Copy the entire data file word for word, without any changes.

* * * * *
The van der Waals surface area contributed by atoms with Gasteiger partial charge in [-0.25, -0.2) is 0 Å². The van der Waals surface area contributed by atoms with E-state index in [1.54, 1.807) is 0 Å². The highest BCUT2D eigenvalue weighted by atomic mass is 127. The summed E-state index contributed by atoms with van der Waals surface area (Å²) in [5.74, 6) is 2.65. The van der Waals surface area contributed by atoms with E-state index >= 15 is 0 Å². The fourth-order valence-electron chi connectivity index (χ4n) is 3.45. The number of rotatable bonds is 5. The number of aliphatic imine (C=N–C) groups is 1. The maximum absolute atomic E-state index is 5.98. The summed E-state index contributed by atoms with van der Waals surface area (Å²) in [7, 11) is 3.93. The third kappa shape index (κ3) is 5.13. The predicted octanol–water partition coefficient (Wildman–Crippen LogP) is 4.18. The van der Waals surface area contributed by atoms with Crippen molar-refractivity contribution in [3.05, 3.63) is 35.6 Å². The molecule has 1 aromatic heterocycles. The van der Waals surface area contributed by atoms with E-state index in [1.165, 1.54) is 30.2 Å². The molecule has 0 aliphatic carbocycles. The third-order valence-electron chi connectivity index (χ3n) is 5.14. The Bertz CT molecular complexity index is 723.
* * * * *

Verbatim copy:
The van der Waals surface area contributed by atoms with Gasteiger partial charge in [-0.25, -0.2) is 0 Å². The van der Waals surface area contributed by atoms with E-state index in [1.54, 1.807) is 0 Å². The highest BCUT2D eigenvalue weighted by atomic mass is 127. The summed E-state index contributed by atoms with van der Waals surface area (Å²) in [5.74, 6) is 2.65. The van der Waals surface area contributed by atoms with E-state index >= 15 is 0 Å². The fourth-order valence-electron chi connectivity index (χ4n) is 3.45. The number of rotatable bonds is 5. The number of aliphatic imine (C=N–C) groups is 1. The maximum absolute atomic E-state index is 5.98. The summed E-state index contributed by atoms with van der Waals surface area (Å²) in [7, 11) is 3.93. The third kappa shape index (κ3) is 5.13. The predicted octanol–water partition coefficient (Wildman–Crippen LogP) is 4.18. The van der Waals surface area contributed by atoms with Crippen molar-refractivity contribution in [3.05, 3.63) is 35.6 Å². The molecule has 1 aromatic heterocycles. The van der Waals surface area contributed by atoms with E-state index in [1.165, 1.54) is 30.2 Å². The molecule has 0 aliphatic carbocycles. The third-order valence-electron chi connectivity index (χ3n) is 5.14. The Bertz CT molecular complexity index is 723.